- same for mountains. You can see forever from there. Except if the weather is horrible. Or other mountains block the line of sight. Or if the mountaintop is forested (been there, it’s incredibly annoying).
- Landmarks. You should have landmarks, because they ground the locations. volcanoes, humongous trees, lakes, pillars of golden light, lakes, mountaintop monasteries. Consider making them a smidgen more visible than they ought to, especially in really shit weather, so to give a sense of “yep we’re definitely going somewhere” and “yep i saw that monastery before” and “I thing they must have phat loot in that monastery” and “I really wish that monastery was within fireball range”. Landmarks attract PCs like magnets.
- Movement: now, let PCs move. 30 miles a day on paths for a small group of medieval people way fitter than your usual nerd is totally achievable, 15-20 on hilly ground (cue the West Highland Way) and probably woods and generic broken-but-not-too-awful terrain , 5 for swamps. Horses add 60% movement on hills and plains. Mountains… it’s complicated. In general if you go in the valleys you can easily do 10-20, even 30, but going against the grain is a pain. And maybe not doable. Be generous and allow 6 miles, or 1d6-1 miles a day, and make horses save or die. In any case treat paths as not worse than 10 miles a day. At any rate, that’s the daily movement rate for 3 exploration turns (12 hours), so divide it by 3 to find out the miles per turn.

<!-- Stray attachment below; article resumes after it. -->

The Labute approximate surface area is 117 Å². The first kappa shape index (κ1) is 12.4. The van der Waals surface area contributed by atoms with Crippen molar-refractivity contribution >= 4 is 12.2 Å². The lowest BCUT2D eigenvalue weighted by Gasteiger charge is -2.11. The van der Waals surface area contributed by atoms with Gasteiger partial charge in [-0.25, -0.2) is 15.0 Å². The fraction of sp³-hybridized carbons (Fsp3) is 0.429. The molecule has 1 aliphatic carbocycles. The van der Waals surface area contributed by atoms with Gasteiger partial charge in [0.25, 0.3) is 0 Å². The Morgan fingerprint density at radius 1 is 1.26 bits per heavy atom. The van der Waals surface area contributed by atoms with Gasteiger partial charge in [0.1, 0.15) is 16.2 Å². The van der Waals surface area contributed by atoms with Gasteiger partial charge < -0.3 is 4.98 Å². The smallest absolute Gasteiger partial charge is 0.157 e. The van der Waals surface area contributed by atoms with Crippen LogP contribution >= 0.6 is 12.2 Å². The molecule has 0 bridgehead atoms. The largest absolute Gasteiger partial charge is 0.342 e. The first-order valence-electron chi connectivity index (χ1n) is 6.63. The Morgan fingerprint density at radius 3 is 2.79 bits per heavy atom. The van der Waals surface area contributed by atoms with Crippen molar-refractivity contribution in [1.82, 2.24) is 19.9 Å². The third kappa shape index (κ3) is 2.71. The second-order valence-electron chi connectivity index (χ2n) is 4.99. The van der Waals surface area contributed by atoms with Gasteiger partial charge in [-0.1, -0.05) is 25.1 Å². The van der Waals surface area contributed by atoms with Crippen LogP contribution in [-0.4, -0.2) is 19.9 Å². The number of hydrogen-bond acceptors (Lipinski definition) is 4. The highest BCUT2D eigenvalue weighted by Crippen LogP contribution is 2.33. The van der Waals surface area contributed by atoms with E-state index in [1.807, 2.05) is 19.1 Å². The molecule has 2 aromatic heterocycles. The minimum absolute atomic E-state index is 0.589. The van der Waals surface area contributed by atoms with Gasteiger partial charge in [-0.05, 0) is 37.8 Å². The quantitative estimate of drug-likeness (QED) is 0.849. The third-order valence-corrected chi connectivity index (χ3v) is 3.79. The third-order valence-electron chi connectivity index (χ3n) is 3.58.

As for rivers, I add anything between 1d4 and 1d20 miles as “cost” of crossing a river (find a ford, bridge or make a raft), depending on the size, weather, season and geography.
Oh, in an unexplored forest characters not following a path will get lost and drift somewhat. Same for heavy rain or fog. Why? Navigation in these conditions is more or less impossible. Be inventive and exhilarating.
- encounters: you need to decide how trafficked and dense with bullshit the area is. The West Highland way, roll for a random encounter every hour. The road between Manchester and Liverpool, just roll encounters. There will definitely be peasants bringing produces to merchant towns and cities. Remote forested mountain valley, maybe roll twice a day. If you prefer you can have a flat chance (1-in-6 or 2-in-6) or have it varied. Make up your mind, this is very much the best way to characterise your wilderness: wilderness encounters have meaning. Wolves have meaning. Goblin hunting parties have meaning. That dragon you see flying over your head has meaning. You’re invading their turf. They will eat your face. Add also a “edible” encounter so characters can fight for forage: I found out hunting in RPGs is really, really fun for my players.
The encounter will happen at a distance depending on the line of sight. Just remember that it gets hard to understand that a person is a person after less than a mile. Also, ambushes happen all the time.
That’s it. Rinse and repeat until you reach your destination or all PCs die.